- There are six different versions of Xpeng's P5, the company's third production model, ranging from 160,000 yuan ($24,694) to 230,000 yuan.
- Xpeng's P7 sedan starts from 229,900 yuan after subsidies. Tesla's Model 3 starts from 250,900 yuan in China.
- The aggressive pricing from Xpeng comes as China's electric vehicle market continues to heat up with an increasing number of players.
GUANGZHOU, China — Chinese electric carmaker Xpeng Inc. has priced its new P5 sedan as low as 160,000 yuan ($24,694) days after Tesla launched a cheaper version of its Model Y sports utility vehicle
The aggressive pricing from Xpeng comes as China's electric vehicle market continues to heat up with an increasing number of players.
The P5 — Xpeng's third production model and second sedan after the P7 — was launched earlier this year. There are six different versions of the car with different features, and prices range from 160,000 yuan to 230,000 yuan.
Xpeng's P7 sedan starts from 229,900 yuan after subsidies. Tesla's Model 3 starts from 250,900 yuan in China.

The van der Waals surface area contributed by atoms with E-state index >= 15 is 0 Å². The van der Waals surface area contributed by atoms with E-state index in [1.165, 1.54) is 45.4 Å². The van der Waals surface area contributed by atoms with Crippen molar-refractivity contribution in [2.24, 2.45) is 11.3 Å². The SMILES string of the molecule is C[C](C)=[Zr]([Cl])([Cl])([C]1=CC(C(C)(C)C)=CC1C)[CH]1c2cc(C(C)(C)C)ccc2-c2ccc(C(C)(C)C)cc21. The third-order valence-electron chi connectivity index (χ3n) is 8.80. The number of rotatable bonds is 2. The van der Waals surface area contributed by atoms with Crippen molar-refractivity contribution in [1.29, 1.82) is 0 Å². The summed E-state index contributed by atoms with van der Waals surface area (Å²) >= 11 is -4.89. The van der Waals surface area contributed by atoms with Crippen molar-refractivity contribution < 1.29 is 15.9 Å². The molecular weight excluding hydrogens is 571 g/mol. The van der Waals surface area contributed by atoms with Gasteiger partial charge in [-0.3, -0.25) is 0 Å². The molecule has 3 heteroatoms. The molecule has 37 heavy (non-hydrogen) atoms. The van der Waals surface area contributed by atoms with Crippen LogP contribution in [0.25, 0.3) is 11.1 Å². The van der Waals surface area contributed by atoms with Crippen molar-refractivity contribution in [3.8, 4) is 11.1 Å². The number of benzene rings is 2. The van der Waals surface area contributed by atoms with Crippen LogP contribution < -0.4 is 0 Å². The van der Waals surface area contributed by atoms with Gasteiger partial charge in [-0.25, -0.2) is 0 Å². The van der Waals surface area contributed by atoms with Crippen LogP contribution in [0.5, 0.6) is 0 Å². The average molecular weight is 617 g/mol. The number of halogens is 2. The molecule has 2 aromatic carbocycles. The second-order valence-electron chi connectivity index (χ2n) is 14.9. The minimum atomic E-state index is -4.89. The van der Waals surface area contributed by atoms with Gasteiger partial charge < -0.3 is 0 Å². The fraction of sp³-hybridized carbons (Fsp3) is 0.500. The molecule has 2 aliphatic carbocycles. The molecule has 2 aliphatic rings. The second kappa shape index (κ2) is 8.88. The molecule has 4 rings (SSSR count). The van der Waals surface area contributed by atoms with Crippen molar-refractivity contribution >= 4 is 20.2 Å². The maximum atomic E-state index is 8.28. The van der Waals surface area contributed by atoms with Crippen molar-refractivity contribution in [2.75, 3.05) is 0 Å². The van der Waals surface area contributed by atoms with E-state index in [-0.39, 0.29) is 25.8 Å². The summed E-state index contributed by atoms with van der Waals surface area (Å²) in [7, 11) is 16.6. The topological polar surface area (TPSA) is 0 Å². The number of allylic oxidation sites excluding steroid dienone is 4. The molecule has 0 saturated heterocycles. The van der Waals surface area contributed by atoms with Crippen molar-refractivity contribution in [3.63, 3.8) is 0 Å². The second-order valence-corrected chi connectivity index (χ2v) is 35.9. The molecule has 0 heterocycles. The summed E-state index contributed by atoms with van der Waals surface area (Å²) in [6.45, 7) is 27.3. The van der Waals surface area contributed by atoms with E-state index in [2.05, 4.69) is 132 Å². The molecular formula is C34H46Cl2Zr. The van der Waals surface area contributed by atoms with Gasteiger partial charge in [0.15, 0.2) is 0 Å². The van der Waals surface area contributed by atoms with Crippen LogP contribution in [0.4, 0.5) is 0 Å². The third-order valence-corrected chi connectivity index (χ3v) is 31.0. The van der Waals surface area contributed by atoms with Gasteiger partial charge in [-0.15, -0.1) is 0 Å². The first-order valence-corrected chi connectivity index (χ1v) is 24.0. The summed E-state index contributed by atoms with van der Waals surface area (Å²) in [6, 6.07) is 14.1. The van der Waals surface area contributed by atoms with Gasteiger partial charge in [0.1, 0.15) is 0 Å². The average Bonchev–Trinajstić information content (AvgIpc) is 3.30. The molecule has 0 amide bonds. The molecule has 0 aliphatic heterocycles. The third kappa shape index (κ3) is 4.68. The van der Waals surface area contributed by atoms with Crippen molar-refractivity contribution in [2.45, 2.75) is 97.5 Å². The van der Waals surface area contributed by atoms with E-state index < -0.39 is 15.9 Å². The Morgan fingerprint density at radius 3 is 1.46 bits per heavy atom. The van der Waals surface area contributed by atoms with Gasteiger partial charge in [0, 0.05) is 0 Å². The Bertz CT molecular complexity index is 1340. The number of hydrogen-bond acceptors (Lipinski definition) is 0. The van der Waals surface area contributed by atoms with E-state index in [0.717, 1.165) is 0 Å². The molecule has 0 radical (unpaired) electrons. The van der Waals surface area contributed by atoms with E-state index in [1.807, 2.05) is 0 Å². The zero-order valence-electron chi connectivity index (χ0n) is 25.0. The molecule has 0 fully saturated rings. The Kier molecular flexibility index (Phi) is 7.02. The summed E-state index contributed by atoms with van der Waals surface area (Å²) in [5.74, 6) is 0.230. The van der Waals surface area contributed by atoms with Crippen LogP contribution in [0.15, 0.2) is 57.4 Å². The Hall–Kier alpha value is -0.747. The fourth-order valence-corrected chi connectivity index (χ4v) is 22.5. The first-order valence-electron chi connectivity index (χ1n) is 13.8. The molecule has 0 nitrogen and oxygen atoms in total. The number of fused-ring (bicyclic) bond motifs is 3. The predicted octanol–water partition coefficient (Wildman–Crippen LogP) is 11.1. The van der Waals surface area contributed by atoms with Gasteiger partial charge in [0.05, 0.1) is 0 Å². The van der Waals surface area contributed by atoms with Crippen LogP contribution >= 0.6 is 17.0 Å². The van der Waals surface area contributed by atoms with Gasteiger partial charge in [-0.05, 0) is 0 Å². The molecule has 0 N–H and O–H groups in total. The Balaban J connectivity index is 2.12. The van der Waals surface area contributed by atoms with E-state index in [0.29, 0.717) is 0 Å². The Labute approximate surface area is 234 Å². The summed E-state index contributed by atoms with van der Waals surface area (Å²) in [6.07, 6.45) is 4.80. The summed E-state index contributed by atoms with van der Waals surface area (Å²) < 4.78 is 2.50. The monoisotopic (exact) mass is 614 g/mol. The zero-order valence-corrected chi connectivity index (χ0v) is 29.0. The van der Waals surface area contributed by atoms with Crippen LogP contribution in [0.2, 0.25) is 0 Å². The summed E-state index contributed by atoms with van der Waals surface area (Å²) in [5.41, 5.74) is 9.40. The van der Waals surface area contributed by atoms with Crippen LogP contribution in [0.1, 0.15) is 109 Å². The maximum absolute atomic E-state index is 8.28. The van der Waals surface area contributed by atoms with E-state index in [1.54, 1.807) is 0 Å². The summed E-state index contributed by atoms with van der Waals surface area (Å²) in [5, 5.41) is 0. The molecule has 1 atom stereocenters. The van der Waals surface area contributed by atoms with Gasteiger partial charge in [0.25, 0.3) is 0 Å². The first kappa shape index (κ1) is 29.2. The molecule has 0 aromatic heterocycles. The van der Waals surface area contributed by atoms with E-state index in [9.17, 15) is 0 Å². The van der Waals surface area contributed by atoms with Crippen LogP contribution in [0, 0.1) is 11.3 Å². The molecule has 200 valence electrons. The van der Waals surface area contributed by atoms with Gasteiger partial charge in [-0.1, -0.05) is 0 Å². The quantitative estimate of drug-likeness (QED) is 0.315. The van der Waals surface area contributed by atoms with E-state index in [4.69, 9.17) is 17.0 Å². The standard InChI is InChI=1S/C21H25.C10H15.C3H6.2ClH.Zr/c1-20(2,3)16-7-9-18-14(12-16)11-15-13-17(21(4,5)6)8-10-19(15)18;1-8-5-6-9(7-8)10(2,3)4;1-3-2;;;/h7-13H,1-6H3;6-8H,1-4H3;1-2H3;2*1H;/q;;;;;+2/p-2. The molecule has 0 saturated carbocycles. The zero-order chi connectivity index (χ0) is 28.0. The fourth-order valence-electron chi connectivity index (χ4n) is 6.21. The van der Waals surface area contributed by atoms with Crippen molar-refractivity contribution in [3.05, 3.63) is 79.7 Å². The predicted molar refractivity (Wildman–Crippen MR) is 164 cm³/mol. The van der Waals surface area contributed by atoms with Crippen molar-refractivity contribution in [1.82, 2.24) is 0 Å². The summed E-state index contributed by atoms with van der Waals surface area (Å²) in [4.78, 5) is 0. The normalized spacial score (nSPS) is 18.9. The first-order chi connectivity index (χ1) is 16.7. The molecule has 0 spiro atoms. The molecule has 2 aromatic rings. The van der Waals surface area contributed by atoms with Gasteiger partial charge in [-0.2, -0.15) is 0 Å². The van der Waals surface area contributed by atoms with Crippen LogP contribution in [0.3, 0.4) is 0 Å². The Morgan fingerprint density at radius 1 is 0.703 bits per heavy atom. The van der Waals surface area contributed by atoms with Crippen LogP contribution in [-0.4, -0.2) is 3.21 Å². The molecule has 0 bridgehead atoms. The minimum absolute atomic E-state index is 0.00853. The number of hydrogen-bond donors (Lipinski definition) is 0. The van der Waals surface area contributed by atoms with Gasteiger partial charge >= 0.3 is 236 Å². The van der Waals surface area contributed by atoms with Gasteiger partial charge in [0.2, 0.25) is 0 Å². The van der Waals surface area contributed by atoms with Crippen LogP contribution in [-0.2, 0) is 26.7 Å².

The Guangzhou-headquartered company is using Lidar, or light detection and ranging technology, in the P5 to boost some of its semi-autonomous driving features. Lidar uses laser beams to map out the surrounding environment, and measure the distance of objects to help the car determine obstacles in its pathway.
Four out of the six P5 models come fitted with Lidar and Xpeng's advanced driver-assistance system (ADAS) called XPILOT.
Xpeng is one of a number of players in China's electric vehicle industry which spans from established automakers through to start-ups.
Tesla, which has faced weeks of bad press in China, introduced a cheaper version of its Model Y SUV with a shorter driving range this month, which starts at 276,000 yuan after subsidies.
Xpeng delivered 17,398 vehicles in the second quarter of the year, a 439% increase year-over-year. The company will be hoping the P5 can help it to continue to grow sales in a new price segment.
This month, Xpeng, which is already listed in New York, carried out a so-called dual primary listing in Hong Kong and raised 14.02 billion Hong Kong dollars ($1.8 billion).